Carroll Shelby: Mustang Magic


Carroll Shelby was part showman, all businessman when it came to fast cars. See more pictures of the 2006 Ford Mustang and the Ford Shelby GT-H.

By the time the 1965 Ford Mustang debuted, Carroll Shelby and his furiously fast Cobra sports cars were already performance legends. The high-performance machines Shelby would create out of the Mustang were destined to achieve fabled status of their own.

It takes a fascinating man to create captivating cars. Born in 1923 in Leesburg, Texas, Shelby served as an Army Air Corps flight instructor during World War II, then worked as a truck driver, ranch hand, and salesman. He was into chicken ranching when he turned to racing sports cars, starting in 1952 with a humble MG-TC.

To many enthusiasts, the name Carroll Shelby conjures images of a lanky country boy with a thick Texas drawl and a wide "aw shucks" grin beneath a black cowboy hat. This down-home manner was somewhat calculated. In 1953, for example, Shelby was late getting to a race and had no time to change out of his farmer's overalls. Noticing how people reacted, he made the "Texas tuxedo" a sartorial signature.

He might play to crowds, but Shelby was as smart about business as he was about racing and building cars. He was, as one writer put it, "a promoter in the most flattering sense. Like an alchemist, he had the unique ability to combine elements so that their sum becomes greater than the total of their parts."

Shelby raced successfully in the U.S., Europe and Latin America in the mid- to late-Fifties, wheeling Aston Martins, Maseratis, Ferraris, and other sports cars with stellar teammates including Masten Gregory, Dan Gurney, and Phil Hill. He also had a few Formula rides during the 1955 and '58 seasons.

A natural but fierce competitor, Shelby would often steal a quick pre-race snooze, saying "Wake me up when it's time to grid." His high point as a driver came in 1959. Shelby's friendship with John Weyer of Aston Martin led to his being paired with Ray Salvadori in an Aston DBR for that year's LeMans 24 Hours. Carroll and Ray won the always-grueling event outright.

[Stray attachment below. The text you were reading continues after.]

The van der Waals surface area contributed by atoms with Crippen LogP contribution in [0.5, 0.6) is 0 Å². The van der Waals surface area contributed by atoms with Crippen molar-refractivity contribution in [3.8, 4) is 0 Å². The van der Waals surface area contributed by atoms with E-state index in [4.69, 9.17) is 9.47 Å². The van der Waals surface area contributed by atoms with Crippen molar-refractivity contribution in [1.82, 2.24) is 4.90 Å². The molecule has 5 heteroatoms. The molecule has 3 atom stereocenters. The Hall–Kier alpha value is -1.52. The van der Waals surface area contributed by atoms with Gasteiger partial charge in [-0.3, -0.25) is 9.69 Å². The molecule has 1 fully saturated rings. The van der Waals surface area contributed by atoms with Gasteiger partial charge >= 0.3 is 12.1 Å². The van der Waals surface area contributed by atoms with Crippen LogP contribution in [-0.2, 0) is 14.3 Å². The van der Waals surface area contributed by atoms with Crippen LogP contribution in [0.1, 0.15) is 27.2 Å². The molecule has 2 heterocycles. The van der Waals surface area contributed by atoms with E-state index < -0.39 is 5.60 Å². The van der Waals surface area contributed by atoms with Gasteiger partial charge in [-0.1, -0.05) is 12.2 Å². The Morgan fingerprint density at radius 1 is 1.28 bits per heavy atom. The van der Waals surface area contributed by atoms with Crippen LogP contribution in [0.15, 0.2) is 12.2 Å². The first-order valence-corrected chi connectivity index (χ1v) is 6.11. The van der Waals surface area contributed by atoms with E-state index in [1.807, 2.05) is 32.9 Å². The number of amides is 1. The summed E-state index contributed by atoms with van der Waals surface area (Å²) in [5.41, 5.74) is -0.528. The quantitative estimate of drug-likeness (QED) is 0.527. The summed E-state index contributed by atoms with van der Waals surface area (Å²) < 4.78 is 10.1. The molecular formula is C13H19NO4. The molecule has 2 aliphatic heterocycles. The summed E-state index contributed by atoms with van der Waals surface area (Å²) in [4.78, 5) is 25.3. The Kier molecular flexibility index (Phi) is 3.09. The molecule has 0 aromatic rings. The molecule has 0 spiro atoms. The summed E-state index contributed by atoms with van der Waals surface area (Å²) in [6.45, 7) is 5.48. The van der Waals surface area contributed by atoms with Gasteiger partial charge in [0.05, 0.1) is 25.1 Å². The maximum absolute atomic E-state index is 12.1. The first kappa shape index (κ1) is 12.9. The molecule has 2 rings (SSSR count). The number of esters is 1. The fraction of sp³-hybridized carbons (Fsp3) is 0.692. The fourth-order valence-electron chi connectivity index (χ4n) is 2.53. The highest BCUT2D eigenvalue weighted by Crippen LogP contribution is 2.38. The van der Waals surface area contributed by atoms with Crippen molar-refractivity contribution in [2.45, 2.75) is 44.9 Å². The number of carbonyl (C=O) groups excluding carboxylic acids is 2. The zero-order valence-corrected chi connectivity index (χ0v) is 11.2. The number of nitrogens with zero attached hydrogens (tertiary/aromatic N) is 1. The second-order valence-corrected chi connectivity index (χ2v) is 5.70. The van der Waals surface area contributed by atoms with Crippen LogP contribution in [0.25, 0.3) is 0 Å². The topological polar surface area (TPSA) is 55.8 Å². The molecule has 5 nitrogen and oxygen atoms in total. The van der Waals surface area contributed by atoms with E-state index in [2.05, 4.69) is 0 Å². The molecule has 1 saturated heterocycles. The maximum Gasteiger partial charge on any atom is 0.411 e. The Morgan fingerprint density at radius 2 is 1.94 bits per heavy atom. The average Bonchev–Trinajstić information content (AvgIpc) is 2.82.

Shelby's GT-350, a modified Mustang built to take on the Corvette, featured a 306-bhp V-8.

The very next year, a heart condition forced Shelby to retire from driving, but not from working with cars. Settling in Southern California, he became a Goodyear tire distributor and opened America's first performance driving school. Meanwhile, he dreamed of building a pure "sport car" -- trim, light, powerful, and fast enough to beat anything on street or track.

He got his chance in September 1961. Ford had just introduced its revvy "Fairlane 221" small-block V-8, and Shelby heard that England's A.C. Cars was losing the engine supplier for its lithe two-seat Ace roadster.

There are various stories about what happened next, but basically Carroll decided the engine and car were made for each other. He cajoled A.C. into selling him Aces and Ford into supplying engines, only he opted for the more powerful 260-cubic-inch V-8. Thus was born the Cobra in February 1962.

By year's end, Shelby was offering an even faster 289-cid version, built at his small shop in Venice, California. By 1965 he had the brutal 427 Cobra, a timeless classic whose reputation was cemented in early 2007 when Shelby's personal version, the 800-horsepower "Super Snake," was sold at auction for $5.5 million.

For even more on the Ford Mustang of yesterday and today, check out the following articles:

  • Saddle up for the complete story of America's best-loved sporty car. How the Ford Mustang Works chronicles the legend from its inception in the early 1960s to today's all-new Mustang.
  • Mustang thundered onto America's automotive landscape like no car in history. 1965, 1966 Ford Mustang tells how the initial models captivated the nation to capture more than a million sales.